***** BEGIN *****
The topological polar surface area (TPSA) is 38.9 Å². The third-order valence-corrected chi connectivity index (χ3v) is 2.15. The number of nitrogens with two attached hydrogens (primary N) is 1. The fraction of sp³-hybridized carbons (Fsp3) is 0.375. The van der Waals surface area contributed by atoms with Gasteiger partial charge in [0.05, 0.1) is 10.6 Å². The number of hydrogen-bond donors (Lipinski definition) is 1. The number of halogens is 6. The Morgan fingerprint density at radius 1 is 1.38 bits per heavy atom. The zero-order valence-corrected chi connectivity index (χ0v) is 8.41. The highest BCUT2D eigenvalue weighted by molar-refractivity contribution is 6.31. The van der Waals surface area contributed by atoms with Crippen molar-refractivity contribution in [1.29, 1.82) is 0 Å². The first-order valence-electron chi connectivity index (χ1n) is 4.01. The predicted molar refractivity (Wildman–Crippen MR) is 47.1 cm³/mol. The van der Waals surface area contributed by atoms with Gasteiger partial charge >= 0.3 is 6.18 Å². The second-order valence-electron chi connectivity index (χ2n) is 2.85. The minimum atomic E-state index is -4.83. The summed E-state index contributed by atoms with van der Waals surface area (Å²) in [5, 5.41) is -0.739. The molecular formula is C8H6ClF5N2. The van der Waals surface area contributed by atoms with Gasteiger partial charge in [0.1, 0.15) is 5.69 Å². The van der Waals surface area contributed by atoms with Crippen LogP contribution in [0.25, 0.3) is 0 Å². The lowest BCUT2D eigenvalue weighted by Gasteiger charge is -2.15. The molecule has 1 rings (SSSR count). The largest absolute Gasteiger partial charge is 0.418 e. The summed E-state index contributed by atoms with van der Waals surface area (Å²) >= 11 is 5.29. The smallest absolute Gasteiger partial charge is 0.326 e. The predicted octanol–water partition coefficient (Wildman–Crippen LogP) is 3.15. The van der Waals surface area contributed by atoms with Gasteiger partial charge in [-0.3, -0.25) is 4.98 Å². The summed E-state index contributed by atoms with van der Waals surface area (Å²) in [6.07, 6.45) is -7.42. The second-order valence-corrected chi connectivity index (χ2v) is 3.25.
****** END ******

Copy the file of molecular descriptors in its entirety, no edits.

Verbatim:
The topological polar surface area (TPSA) is 38.9 Å². The third-order valence-corrected chi connectivity index (χ3v) is 2.15. The number of nitrogens with two attached hydrogens (primary N) is 1. The fraction of sp³-hybridized carbons (Fsp3) is 0.375. The van der Waals surface area contributed by atoms with Gasteiger partial charge in [0.05, 0.1) is 10.6 Å². The number of hydrogen-bond donors (Lipinski definition) is 1. The number of halogens is 6. The Morgan fingerprint density at radius 1 is 1.38 bits per heavy atom. The zero-order valence-corrected chi connectivity index (χ0v) is 8.41. The highest BCUT2D eigenvalue weighted by molar-refractivity contribution is 6.31. The van der Waals surface area contributed by atoms with Crippen molar-refractivity contribution in [1.29, 1.82) is 0 Å². The first-order valence-electron chi connectivity index (χ1n) is 4.01. The predicted molar refractivity (Wildman–Crippen MR) is 47.1 cm³/mol. The van der Waals surface area contributed by atoms with Gasteiger partial charge >= 0.3 is 6.18 Å². The second-order valence-electron chi connectivity index (χ2n) is 2.85. The minimum atomic E-state index is -4.83. The summed E-state index contributed by atoms with van der Waals surface area (Å²) in [5, 5.41) is -0.739. The molecular formula is C8H6ClF5N2. The van der Waals surface area contributed by atoms with Gasteiger partial charge in [0.1, 0.15) is 5.69 Å². The van der Waals surface area contributed by atoms with Crippen LogP contribution in [0.25, 0.3) is 0 Å². The lowest BCUT2D eigenvalue weighted by Gasteiger charge is -2.15. The molecule has 1 rings (SSSR count). The largest absolute Gasteiger partial charge is 0.418 e. The summed E-state index contributed by atoms with van der Waals surface area (Å²) >= 11 is 5.29. The smallest absolute Gasteiger partial charge is 0.326 e. The predicted octanol–water partition coefficient (Wildman–Crippen LogP) is 3.15. The van der Waals surface area contributed by atoms with Gasteiger partial charge in [-0.3, -0.25) is 4.98 Å². The summed E-state index contributed by atoms with van der Waals surface area (Å²) in [6.07, 6.45) is -7.42. The second-order valence-corrected chi connectivity index (χ2v) is 3.25.